On Thursday, June 18, the Supreme Court ruled in a five-to-four decision that this administration’s efforts to end President Obama’s 2012 executive order known as Deferred Action for Childhood Arrivals (“DACA”) was unlawful in that the way DHS implemented it’s termination was arbitrary and capricious.
DACA was an executive order aimed at protecting from deportation the nearly 700,000 undocumented aliens who were brought to the United States as children and who have satisfied other requirements (“Also Known as Dreamers”), after the Dream Act, a bill that Congress failed to pass, which would have provided those same undocumented aliens with Lawful Permanent Resident Status.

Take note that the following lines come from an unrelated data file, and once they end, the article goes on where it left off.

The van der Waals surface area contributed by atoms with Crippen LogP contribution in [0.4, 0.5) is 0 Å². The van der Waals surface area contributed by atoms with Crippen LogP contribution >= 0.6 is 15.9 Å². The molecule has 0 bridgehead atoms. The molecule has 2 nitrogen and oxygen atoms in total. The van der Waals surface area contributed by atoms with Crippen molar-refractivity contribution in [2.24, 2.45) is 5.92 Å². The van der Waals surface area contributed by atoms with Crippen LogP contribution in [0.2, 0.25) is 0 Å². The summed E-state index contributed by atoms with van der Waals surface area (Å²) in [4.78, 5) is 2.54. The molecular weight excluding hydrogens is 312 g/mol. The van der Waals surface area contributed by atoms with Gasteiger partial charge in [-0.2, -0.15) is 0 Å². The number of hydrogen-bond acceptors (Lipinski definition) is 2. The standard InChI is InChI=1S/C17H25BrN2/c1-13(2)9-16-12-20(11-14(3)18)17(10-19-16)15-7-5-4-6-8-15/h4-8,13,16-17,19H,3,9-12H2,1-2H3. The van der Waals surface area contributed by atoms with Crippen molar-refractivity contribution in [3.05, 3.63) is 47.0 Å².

In the decision, Chief Justice John G. Roberts Jr., who was joined by Justices Ruth Bader Ginsburg, Stephen G. Breyer, Sonia Sotomayor and Elena Kagan, stated:
“The dispute before the court is not whether DHS may rescind DACA. All parties agree that it may. The dispute is instead primarily about the procedure the agency followed in doing so … We address only whether the [Department of Homeland Security] complied with the procedural requirement that it provide a reasoned explanation for its action. Here the agency failed to consider the conspicuous issues of whether to retain forbearance and what if anything to do about the hardship to DACA recipients. That dual failure raises doubts about whether the agency appreciated the scope of its discretion or exercised that discretion in a reasonable manner.”
It is unclear whether or not the administration will renew its efforts to end DACA at this time, so close to the National election in November.